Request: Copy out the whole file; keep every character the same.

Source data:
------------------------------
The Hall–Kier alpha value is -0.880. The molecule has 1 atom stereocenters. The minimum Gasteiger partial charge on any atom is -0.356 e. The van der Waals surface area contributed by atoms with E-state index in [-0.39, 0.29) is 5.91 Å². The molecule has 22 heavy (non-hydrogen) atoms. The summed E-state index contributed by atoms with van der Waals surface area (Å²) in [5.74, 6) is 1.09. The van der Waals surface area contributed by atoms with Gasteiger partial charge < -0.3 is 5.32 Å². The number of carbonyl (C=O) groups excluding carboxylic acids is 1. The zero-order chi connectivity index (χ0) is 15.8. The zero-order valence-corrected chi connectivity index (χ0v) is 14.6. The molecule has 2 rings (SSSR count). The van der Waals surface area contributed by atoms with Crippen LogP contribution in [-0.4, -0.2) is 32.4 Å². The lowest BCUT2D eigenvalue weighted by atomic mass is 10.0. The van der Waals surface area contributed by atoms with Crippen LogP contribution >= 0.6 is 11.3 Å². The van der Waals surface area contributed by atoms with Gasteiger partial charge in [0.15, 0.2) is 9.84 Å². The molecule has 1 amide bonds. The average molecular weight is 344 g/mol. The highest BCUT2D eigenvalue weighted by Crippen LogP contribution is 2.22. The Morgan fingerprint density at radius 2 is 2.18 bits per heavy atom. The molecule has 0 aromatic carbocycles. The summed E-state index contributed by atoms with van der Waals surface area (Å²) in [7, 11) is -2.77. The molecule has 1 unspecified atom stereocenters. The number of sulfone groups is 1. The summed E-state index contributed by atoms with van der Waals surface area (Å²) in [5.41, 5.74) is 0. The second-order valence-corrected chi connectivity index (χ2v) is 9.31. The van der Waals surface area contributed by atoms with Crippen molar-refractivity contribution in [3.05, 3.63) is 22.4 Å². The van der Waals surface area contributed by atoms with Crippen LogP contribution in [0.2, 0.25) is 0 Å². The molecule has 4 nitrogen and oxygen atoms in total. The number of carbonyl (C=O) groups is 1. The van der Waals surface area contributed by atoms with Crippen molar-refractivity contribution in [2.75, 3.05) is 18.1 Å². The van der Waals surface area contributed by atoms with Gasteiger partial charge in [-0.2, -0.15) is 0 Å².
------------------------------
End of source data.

The Hall–Kier alpha value is -0.880. The molecule has 1 atom stereocenters. The minimum Gasteiger partial charge on any atom is -0.356 e. The van der Waals surface area contributed by atoms with E-state index in [-0.39, 0.29) is 5.91 Å². The molecule has 22 heavy (non-hydrogen) atoms. The summed E-state index contributed by atoms with van der Waals surface area (Å²) in [5.74, 6) is 1.09. The van der Waals surface area contributed by atoms with Gasteiger partial charge < -0.3 is 5.32 Å². The number of carbonyl (C=O) groups excluding carboxylic acids is 1. The zero-order chi connectivity index (χ0) is 15.8. The zero-order valence-corrected chi connectivity index (χ0v) is 14.6. The molecule has 2 rings (SSSR count). The van der Waals surface area contributed by atoms with Crippen LogP contribution in [-0.4, -0.2) is 32.4 Å². The lowest BCUT2D eigenvalue weighted by atomic mass is 10.0. The van der Waals surface area contributed by atoms with Crippen LogP contribution >= 0.6 is 11.3 Å². The van der Waals surface area contributed by atoms with Gasteiger partial charge in [0.15, 0.2) is 9.84 Å². The molecule has 1 amide bonds. The average molecular weight is 344 g/mol. The highest BCUT2D eigenvalue weighted by Crippen LogP contribution is 2.22. The Morgan fingerprint density at radius 2 is 2.18 bits per heavy atom. The molecule has 0 aromatic carbocycles. The summed E-state index contributed by atoms with van der Waals surface area (Å²) in [7, 11) is -2.77. The molecule has 1 unspecified atom stereocenters. The number of sulfone groups is 1. The summed E-state index contributed by atoms with van der Waals surface area (Å²) in [5.41, 5.74) is 0. The second-order valence-corrected chi connectivity index (χ2v) is 9.31. The van der Waals surface area contributed by atoms with Crippen molar-refractivity contribution in [3.05, 3.63) is 22.4 Å². The van der Waals surface area contributed by atoms with Crippen LogP contribution in [0.2, 0.25) is 0 Å². The molecule has 4 nitrogen and oxygen atoms in total. The number of carbonyl (C=O) groups is 1. The van der Waals surface area contributed by atoms with Crippen molar-refractivity contribution in [2.75, 3.05) is 18.1 Å². The van der Waals surface area contributed by atoms with Gasteiger partial charge in [-0.2, -0.15) is 0 Å².